A UNIVERSITY of Minnesota-lead research team has come up with an innovative way to make car tyres, and in the process turn polluting tyre production into a cleaner, more sustainable business.
About one billion car tyres are produced worldwide each year, made from a synthetic rubber requiring the use of non-renewable fossil fuels. But a new chemical process promises to use natural and renewable resources to make them, promising to meet an ever-increasing demand expected to be around 1.6 billion tyres a year by 2022.
According to Paul Dauenhauer, an associate professor of chemical engineering and materials science, the university has “created a new chemical process to make isoprene, the key molecule in car tyres, from natural products like trees, grasses, or corn”. “This research could have a major impact on the multi-billion-dollar automobile tyres industry,” he said.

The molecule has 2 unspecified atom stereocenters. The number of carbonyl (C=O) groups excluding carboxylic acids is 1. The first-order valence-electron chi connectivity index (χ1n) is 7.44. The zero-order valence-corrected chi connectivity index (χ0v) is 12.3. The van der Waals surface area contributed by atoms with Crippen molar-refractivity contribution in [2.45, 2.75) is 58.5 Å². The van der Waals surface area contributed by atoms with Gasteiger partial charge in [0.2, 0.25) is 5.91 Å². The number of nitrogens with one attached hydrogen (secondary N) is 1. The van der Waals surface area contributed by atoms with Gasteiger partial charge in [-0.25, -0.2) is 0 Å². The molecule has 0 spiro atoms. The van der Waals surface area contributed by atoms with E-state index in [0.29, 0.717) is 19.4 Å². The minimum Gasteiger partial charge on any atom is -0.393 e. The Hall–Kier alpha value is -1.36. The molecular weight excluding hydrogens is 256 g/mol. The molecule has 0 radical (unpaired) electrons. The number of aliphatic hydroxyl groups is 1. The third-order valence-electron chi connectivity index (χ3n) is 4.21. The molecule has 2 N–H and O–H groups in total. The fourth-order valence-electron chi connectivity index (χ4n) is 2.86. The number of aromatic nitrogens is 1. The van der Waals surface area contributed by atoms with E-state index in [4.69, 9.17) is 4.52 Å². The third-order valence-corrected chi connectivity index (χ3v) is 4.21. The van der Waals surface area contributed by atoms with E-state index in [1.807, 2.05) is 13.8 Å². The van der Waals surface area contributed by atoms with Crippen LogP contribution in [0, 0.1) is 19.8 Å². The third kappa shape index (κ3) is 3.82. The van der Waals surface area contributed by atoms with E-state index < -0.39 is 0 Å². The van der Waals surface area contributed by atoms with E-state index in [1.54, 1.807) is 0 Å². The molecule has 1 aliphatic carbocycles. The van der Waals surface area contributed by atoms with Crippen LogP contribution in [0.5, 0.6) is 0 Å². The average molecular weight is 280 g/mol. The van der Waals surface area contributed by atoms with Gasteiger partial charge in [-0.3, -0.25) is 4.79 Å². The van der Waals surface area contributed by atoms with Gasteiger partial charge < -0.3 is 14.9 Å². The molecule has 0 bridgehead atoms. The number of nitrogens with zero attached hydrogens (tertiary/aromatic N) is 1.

It’s a three-step chemical process, but the clever and surprising bit is how the naturally acquired isoprene looks and behaves like synthetic polymers. The good news for consumers (and the environment) is that if and when the product becomes commercially available, there should be little or no difference between the old and new product in terms of road-holding performance.
The other boon for sustainability is, of course, a cleaner solution in terms of disposing of the enormous number of used tyres the world accumulates each and every year: most go into landfill or are burnt as a so-called alternative fuel.
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